Aureole etc.

Golden Age singers

Nimbus on-line

Faure songs
Charlotte de Rothschild (soprano);

  Founder: Len Mullenger
Classical Editor: Rob Barnett

Johann Sebastian BACH (1685-1750)
Te Deum

1. Herr Gott, Dich Loben Wir (Te Deum), BWV 725
2. Liebster Jesu, Wir Sind Hier, BWV 731
3. fantasia sopra: christ lag in todesbanden manualiter, BWV 695
4. Wer Nur Den Lieben Gott Lasst Walten manualiter, BWV 690
5. Nun Freut Euch, Lieben Christen G'mein, BWV 734
6. Vater Unser In Himmelreich, BWV 737
7. Valet Will Ich Dir Geben, Choralis In Pedale, BWV 736
8. Fuga Sopra: Durch Adams Fall Ist Ganz Verderbt, BWV 705
9. Fantasia Sopra: Jesu, Meine Freude, BWV 713.
10. Wir Glauben All An Einen Gott, BWV 765
11. Herr Christ, Der Einig Gottes, BWV Anh 55
12. Aus Tiefer Not Schrei' Ich Zu Dir, BWV 686
André Isoir, organ
Ensemble Metamorphoses
Ensemble Coeli
Ensemble Terra
Rec: 2000, Eglise Saint-Thomas d’Aquin, Paris.
CALLIOPE 9722 [54.53]

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Bach’s chorale Herr Gott, dich loben wir, BWV 725, has come down to us in a manuscript copy made by his first biographer, Forkel. This chorale is the Lutheran version of the Latin Te Deum. Its inclusion of the incipit of each of the verses raises the possibility that it might have been intended for a choir as well as for the organ. A collection of chorales made by C. P. E. Bach around 1785 includes a Te Deum in the same key as this organ chorale.

André Isoir, performer of one of the finest complete recordings of Bach’s organ works, superimposed the voices over the organ score, leading to the result heard here in the first track on this disc. The other tracks are also combinations of vocal works and organ chorales – sometimes the vocal works are the same chorale, and sometimes they are different works (chorales with the same name but different BWV numbers). "The general construction is based on the principle of alternation of highly accomplished instrumental pieces with their homophonic four-part vocal counterparts, as they appear in certain cantatas, for example…"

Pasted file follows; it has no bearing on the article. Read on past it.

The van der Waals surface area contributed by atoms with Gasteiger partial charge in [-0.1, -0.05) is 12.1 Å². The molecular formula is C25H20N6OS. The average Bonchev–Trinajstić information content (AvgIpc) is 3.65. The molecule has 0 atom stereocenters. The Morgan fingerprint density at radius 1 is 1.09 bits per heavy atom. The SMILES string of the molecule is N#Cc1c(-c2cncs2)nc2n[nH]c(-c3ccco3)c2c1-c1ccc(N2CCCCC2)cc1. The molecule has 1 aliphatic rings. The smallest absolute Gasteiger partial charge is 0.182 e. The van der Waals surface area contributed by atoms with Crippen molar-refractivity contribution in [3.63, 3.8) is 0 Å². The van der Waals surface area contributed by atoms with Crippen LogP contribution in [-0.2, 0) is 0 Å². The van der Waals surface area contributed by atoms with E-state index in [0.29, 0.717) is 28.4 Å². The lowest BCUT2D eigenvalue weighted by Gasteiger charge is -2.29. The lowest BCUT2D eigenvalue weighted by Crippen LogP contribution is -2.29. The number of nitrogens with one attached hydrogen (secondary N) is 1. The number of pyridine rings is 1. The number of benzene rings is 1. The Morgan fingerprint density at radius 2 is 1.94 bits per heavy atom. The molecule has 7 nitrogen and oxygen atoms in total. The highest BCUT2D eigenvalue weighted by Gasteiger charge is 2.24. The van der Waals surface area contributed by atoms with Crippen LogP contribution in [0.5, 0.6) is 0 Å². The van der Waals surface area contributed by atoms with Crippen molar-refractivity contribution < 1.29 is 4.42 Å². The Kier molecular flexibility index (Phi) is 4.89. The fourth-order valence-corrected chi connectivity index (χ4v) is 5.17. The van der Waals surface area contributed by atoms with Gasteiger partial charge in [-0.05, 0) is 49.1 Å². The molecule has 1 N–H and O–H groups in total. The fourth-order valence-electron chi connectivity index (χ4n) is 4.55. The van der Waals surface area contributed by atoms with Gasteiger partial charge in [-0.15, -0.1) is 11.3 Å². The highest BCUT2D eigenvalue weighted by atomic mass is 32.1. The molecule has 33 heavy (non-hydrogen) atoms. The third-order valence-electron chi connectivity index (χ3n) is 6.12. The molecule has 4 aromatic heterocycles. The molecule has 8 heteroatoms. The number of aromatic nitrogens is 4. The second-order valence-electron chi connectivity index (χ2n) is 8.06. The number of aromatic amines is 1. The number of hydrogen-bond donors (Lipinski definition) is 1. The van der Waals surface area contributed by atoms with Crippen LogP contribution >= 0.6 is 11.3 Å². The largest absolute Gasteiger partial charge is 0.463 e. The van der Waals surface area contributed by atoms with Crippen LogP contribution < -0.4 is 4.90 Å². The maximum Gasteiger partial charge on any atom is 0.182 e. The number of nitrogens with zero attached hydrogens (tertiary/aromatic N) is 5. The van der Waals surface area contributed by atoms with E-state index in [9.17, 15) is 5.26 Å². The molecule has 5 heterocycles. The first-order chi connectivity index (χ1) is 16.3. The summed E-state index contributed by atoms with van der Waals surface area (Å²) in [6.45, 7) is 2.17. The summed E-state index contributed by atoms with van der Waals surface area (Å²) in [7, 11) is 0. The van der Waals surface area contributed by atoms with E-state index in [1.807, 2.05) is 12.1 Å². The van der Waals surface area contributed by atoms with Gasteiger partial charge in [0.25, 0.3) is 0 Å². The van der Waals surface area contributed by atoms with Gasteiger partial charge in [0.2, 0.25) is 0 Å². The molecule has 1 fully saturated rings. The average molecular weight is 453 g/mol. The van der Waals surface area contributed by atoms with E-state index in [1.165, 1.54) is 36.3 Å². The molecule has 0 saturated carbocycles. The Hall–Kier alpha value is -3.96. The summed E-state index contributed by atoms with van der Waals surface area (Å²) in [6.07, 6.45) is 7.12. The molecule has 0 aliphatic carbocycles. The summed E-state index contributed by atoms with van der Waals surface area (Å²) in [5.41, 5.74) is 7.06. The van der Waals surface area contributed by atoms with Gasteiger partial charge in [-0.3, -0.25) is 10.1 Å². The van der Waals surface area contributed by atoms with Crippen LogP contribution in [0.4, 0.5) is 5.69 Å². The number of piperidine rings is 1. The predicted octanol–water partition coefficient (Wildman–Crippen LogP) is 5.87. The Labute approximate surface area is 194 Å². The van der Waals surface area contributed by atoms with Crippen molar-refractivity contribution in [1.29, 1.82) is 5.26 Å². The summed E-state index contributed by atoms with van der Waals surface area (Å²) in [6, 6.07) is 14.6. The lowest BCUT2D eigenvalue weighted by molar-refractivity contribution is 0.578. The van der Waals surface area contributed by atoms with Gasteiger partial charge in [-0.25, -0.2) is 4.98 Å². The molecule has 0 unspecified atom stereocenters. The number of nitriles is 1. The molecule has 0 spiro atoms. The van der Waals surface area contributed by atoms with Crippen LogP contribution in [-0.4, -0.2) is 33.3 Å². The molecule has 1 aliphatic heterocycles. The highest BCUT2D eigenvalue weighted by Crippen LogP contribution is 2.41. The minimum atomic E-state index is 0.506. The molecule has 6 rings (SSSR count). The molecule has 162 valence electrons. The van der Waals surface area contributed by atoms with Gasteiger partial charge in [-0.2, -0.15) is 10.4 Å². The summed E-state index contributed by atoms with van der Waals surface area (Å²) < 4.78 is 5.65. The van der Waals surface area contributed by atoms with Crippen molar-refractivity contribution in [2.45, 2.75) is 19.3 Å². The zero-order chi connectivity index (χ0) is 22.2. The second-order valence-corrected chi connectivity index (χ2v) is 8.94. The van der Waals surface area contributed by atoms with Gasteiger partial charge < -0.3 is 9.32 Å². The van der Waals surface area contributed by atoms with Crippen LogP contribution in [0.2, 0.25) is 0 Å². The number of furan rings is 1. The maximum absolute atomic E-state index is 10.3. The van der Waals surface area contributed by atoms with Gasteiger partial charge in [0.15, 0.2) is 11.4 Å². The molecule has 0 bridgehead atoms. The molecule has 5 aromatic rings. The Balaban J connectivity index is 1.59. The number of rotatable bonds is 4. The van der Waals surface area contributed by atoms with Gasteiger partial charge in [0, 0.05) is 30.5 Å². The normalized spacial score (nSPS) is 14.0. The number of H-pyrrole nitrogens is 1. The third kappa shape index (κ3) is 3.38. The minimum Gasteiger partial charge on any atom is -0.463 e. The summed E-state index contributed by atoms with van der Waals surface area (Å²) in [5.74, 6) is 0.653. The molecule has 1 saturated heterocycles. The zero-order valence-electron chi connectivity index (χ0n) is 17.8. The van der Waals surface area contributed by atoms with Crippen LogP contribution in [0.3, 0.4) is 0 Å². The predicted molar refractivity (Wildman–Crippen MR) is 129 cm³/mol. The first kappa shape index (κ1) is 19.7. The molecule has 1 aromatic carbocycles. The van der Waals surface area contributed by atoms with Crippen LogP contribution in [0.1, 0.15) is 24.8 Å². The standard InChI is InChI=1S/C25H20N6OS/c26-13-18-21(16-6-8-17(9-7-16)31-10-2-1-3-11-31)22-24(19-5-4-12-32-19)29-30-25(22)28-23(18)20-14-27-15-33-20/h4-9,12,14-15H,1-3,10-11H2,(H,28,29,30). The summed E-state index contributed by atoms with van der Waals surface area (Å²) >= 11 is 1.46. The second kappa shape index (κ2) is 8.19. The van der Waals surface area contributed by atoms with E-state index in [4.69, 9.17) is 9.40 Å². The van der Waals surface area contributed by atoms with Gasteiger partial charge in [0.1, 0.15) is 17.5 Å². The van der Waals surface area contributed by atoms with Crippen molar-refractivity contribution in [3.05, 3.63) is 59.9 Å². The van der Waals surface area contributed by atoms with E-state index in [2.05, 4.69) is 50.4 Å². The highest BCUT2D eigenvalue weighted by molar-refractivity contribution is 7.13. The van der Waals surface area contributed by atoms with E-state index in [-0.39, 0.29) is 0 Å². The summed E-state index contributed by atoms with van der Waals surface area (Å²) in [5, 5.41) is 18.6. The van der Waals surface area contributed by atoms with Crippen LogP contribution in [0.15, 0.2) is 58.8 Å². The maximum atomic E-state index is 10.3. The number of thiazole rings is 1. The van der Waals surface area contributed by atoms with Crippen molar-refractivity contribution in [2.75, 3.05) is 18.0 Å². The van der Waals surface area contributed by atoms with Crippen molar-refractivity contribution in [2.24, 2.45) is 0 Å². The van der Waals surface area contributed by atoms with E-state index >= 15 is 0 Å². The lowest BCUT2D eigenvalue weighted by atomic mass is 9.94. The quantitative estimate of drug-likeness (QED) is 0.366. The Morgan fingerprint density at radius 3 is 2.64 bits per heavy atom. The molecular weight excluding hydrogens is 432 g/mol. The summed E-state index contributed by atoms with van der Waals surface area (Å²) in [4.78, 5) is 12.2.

Basically, this recording is a "creation" of new Bach works from old ones. As an experiment, one could easily call it pure speculation, yet the result is quite effective. With a deeply meditative liturgical atmosphere, this disc shows very well the relationship between organ chorales and vocal works. The first track, the Te Deum, contains some beautiful vocal textures within a very mellow, rich atmosphere. This track contains a superimposition of voices over the organ, as do two others. But most of the recording is made up of sets of homophonic chorales in two or three parts, with voices singing in one section and the organ playing in another.

Nun freut euch, lieben Christen g’mein, is an organ work with arabesques of melodies in the higher end of the organ. When the vocal section comes in it sounds more like a motet or a hymn. There is not, therefore, always a thematic relation between the various sections; this is textual more than musical.

Yet the recording works quite well. Isoir’s playing is brilliant, as in his other Bach recordings. He uses very simple registrations, focusing more on the melodies of the chorales than the force of the instrument (with the exception of the powerful final track, the De Profundis). The vocal performances are also fine, with excellent balance and texture from the various ensembles.

Here is a unique recording of music that Bach never wrote. The combination of organ chorales and vocal sections works quite well. The atmosphere of the disc is very compelling, and the performances excellent. With a very mellow, spiritual feeling, this disc is very satisfying, and is a welcome addition to any collection of Bach’s sacred music.

Kirk McElhearn

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